Chop, chop, peel: Carrot Astronaut

I didn't have much else to work with, but...

I had onions and herbs, a clove of smokey garlic, oil and butter and sundried tomatoes and a few potatoes that I added to the mix.

I had flour in the cupboard and porridge oats and oatmeal and a few scoops of light brown sugar and so while the soup was bubbling away on the hob, I measured the ingredients for bread and for oatcakes and the morning was cold, frosty with a dampness in the air, yet my little kitchen was hot and steamy with the creation of lovely autumn comfort foods, made with the scarcest of ingredients.

When the bread and the oatcakes were in the oven I melted more butter and squeezed out a tablespoon of golden syrup and greased a baking tray for the flapjacks.

I don't like to use as much sugar as the recipe suggests (an idea I got from the lovely Lila), so I swapped 75g of sugar for 50g of toasted almonds, and it felt a bit like alchemy because I like to switch things up but I have no jurisdiction in the kitchen; no knowledge of what might happen or go wrong like I do when I'm sewing or writing. And I know that baking is a precise science.

I kept the radio on and chopped and kneaded and rolled, listening to the Stereophonics and Muse and Moby and others I can't remember because I was lost in the flow, and by the time I was finished the sun was coming out and it was time for a cup of tea and I'd made a little feast that filled the house with a cosy warm breath of happiness.

Everything turned out OK, well, better than expected or perhaps just as expected if I'd paused to consider what that might be?

I used a heart-shaped cookie cutter for the oatcakes, and I had the soup for lunch with a hunk of fresh bread and I was going to take a photo but I was too hungry to care.

Here's a poem inspired by the baking and making:

Chop, chop, peel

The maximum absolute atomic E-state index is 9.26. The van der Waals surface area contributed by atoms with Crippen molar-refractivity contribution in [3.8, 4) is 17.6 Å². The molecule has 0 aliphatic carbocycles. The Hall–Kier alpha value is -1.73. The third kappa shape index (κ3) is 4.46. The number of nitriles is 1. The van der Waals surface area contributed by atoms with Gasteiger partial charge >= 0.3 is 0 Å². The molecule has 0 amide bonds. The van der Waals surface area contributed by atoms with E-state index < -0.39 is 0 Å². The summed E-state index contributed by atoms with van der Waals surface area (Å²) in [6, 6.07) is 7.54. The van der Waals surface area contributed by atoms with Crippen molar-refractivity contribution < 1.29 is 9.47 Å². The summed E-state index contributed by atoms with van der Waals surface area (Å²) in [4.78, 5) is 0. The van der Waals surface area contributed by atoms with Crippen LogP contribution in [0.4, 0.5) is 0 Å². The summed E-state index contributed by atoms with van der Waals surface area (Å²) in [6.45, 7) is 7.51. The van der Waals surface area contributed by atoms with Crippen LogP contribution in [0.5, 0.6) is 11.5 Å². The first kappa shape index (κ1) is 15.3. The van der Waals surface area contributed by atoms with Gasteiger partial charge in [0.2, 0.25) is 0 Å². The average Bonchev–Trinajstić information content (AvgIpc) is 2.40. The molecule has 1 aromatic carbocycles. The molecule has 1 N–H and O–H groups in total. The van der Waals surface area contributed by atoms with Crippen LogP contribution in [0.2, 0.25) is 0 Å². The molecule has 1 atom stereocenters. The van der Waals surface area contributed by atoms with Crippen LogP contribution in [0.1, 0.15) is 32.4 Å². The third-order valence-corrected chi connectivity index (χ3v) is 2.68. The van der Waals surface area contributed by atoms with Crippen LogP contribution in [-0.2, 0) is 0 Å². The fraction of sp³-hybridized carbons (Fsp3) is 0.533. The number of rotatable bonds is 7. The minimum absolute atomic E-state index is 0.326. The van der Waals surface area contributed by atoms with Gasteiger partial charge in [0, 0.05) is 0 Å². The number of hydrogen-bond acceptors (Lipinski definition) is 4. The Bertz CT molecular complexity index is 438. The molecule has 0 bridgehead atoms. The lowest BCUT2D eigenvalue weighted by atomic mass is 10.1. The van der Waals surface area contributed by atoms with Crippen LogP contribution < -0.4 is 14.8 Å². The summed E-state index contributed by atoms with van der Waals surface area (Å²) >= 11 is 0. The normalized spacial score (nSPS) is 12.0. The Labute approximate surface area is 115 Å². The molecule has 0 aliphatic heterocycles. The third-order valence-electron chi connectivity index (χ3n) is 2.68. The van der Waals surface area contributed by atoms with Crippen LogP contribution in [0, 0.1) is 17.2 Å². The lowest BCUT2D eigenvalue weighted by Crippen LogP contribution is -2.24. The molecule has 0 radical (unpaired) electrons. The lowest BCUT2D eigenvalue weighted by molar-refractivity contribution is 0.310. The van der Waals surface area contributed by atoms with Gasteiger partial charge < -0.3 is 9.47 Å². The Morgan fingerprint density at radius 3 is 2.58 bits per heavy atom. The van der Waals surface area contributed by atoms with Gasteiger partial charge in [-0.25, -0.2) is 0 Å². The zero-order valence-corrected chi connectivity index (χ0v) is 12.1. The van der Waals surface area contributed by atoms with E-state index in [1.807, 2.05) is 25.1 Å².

Smoked garlic and simmered
onions spitting lizards
from the pot,
squeezed through silver pinholes
oiled in neon with seaweed-
salt, sun-dried
tomatoes and mixed herbs
for the stock.


Orange skins
trailing roots piled up by the sink:
chop, chop, peel -
and dirt caught in the plughole
scrubbed black indents
leaving traces in the bark.


Then a circus swirling free
in a sauna of steel
left quietly resting
until the kneaded seeds
are floured, pulled
steaming golden from below.


And how does it feel:
chop, chop, peel -
as the knife cuts through?
Resistance brief
then exposed raw slices
screaming inside.


How could I know?


An(other) occasion to ponder the question of love... by daintydora

Today in particular I feel my thoughts turn to the question of love. This is what I wrote about it last year. And here's love in a perfect pattern repeat. And here's a love poem: 'Verdant Love Thieves'.

LOVE in reverse

In all honesty, I don't think I'm ever not thinking about love - in one of its many forms.

Recently I attended a workshop on Karma, and it inspired me to consider all that the heart is capable of, all the different kinds of love, and how Love/Heart become transferable words:

Kind Love, Flexible Love, Passionate Love, Hidden Love, Invisible Love, Unrequited Love, Past Love, Future Love, Possible Love, Free Love, Manifest Love, Distant Love, Familial Love, Romantic Love, Complex Love, Loving Love, Unconditional Love, Cruel Love, Conscious Love, Unconscious Love, Karmic Love, Tantric Love, Precious Love, Material Love, Jealous Love, Cupboard Love..."

And how many other kinds of love are there?

So many. So many words that could describe the concept of love. As many as you could think of. A dictionary full. And a Thesaurus. And endless fictional and self-help books that describe this elusive puzzle, so crucial to joy in life.

But still. What is it? Just a concept or a feeling?

I think it's different to each of us, as unique as we are. And each different type of love, every version of love means something different in itself and to each person. And that's OK. Because it is so personal, so intimate. No-one can tell you to be in love, to fall in love, to stay in love, diagnose love, prescribe love. It comes from inside, deep inside, inside your heart and your head.